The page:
Coming In Hot: Summer, Heatwaves, & Why You Should Think About Functional Hydration

Coming In Hot: Summer, Heatwaves, & Why You Should Think About Functional Hydration

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We are in the hot and steamy throes of summer, and sweltering days across the country are breaking records and testing the commitment of our collective air conditioner units. During excessive heatwaves, we don’t just look to stay cool and comfortable—we need to stay safe: these record-breaking temps can create extreme risk for heat-related illnesses, including dehydration. Even if you’ve taken your daily workouts inside or are seeking refuge in movie theaters over local parks you still need to prioritize hydration. These are extraordinarily hot days and hydration is critical to ensure you feel your best. Here’s how this extreme heat can affect you, and what to do about it.  


##1- You don’t just lose sweat, you lose electrolytes. 

Your body is a finely-tuned machine that knows when it’s overheating, and sweat is the primary way it cools down. But it isn’t just water coming through your pores to act as your own private A/C—it’s also minerals like sodium, chloride, and potassium which are electrolytes that are critical to maintaining fluid levels in the body. It’s electrolytes that help you retain and distribute water, making them critical on these incredibly hot days.  

Try this: To ensure your body has what it needs and replaces what it uses, make sure to add your favorite Hydration Multiplier to your water bottle. If you want to hydrate and be mindful of sugar in the process, switch it up with a few sticks of your favorite variety of Hydration Multiplier Sugar-Free.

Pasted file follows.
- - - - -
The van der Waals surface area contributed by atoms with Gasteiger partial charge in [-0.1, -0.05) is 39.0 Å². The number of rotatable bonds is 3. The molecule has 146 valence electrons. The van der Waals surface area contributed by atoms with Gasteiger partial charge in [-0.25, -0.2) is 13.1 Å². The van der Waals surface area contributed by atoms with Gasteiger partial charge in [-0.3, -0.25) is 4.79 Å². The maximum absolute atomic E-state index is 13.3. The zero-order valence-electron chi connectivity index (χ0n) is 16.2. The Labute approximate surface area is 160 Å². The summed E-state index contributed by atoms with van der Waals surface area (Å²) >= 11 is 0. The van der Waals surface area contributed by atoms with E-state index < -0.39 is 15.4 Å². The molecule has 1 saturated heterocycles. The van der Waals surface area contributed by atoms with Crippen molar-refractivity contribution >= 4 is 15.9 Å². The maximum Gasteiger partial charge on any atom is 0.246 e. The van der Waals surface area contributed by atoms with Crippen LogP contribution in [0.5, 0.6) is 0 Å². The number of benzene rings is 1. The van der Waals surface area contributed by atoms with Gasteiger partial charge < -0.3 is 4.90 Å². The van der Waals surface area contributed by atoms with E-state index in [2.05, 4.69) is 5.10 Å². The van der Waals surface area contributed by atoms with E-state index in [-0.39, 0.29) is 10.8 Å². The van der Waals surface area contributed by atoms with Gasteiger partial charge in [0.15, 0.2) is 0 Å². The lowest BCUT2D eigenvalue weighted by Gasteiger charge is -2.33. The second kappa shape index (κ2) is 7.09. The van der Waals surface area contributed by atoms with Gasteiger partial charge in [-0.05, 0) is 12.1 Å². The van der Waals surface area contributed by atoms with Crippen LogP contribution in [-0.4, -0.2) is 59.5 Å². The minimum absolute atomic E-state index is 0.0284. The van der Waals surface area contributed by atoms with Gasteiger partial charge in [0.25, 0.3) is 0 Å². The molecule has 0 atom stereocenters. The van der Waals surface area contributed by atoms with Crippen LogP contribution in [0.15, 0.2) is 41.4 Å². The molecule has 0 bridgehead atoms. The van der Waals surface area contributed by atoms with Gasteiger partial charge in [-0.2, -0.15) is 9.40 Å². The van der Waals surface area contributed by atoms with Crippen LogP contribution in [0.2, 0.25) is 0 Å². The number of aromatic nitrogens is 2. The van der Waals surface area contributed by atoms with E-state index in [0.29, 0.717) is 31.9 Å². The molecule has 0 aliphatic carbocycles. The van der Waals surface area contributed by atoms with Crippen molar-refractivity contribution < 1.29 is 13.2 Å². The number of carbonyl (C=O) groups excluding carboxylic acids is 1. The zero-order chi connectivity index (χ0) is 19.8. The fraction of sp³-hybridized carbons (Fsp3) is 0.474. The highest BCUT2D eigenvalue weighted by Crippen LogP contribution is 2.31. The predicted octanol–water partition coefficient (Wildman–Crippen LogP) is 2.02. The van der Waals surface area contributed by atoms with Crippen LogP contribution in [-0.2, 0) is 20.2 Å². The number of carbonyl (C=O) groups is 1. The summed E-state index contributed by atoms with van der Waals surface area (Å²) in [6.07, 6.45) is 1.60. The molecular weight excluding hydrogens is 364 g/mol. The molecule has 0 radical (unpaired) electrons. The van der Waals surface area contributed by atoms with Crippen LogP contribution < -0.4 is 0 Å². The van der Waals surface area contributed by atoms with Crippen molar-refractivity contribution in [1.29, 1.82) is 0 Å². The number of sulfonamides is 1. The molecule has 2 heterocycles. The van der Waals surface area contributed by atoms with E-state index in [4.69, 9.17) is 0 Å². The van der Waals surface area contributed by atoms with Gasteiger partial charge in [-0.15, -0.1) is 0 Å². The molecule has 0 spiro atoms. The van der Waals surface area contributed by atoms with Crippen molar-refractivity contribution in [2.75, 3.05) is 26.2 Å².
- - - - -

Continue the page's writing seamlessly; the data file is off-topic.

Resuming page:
##2- Dehydration can lead to heat exhaustion. 

Symptoms of heat exhaustion include: dizziness, nausea, disorientation, headaches and weakness. It is particularly common in those with underlying medical conditions, those who work outside, and the elderly.  


Try this: Keep your water bottle filled and with you throughout the day, so you’re more likely to take sips when needed. (It doesn’t hurt your intake when your water is more delicious, either.)  


##3- Hydration is critical to sweat. 

Dehydration has been shown to influence your ability to sweat and may delay or alter the sweating response. Think about it: If you don’t have enough “total body water” to produce sweat, your body can’t cool itself properly, which could potentially result in conditions such as heat illness or heat stroke.  


Try this: How much to drink: While how much you drink is highly variable and depends on your physical activity levels, environmental conditions, or sweat rate there are some recommended starting points. The American College of Sports Medicine suggests children aged 9-12 drink about 3-8oz every 20 minutes, and about 34-50 oz per hour for adolescents during vigorous physical activity in the heat.  The CDC/NIOSH suggests adults who work outside drink about 8oz of water every 20 minutes. Bottom line: if you’re expending more energy through exercise or vigorous activity, you’ll need to add more liquid to replace lost sweat.  



##Hot Tips For Hydration 

  • Look For Signs: Pale urine passed multiple times a day is a good sign of hydration. The darker your pee is, the less hydrated you are—so drink up! 
  • Slow & Steady: Drink liquids throughout the day, not at once—your body may not retain water as efficiently if you chug to make up for lost time.  
  • Watch Out for Hydration Zaps: Be mindful of high levels of caffeine and alcohol intake, which can act as a diuretic and can contribute to losing more fluids.  
  • Remember Your Best Friend: Make sure animals are properly hydrated, especially in the heat.  

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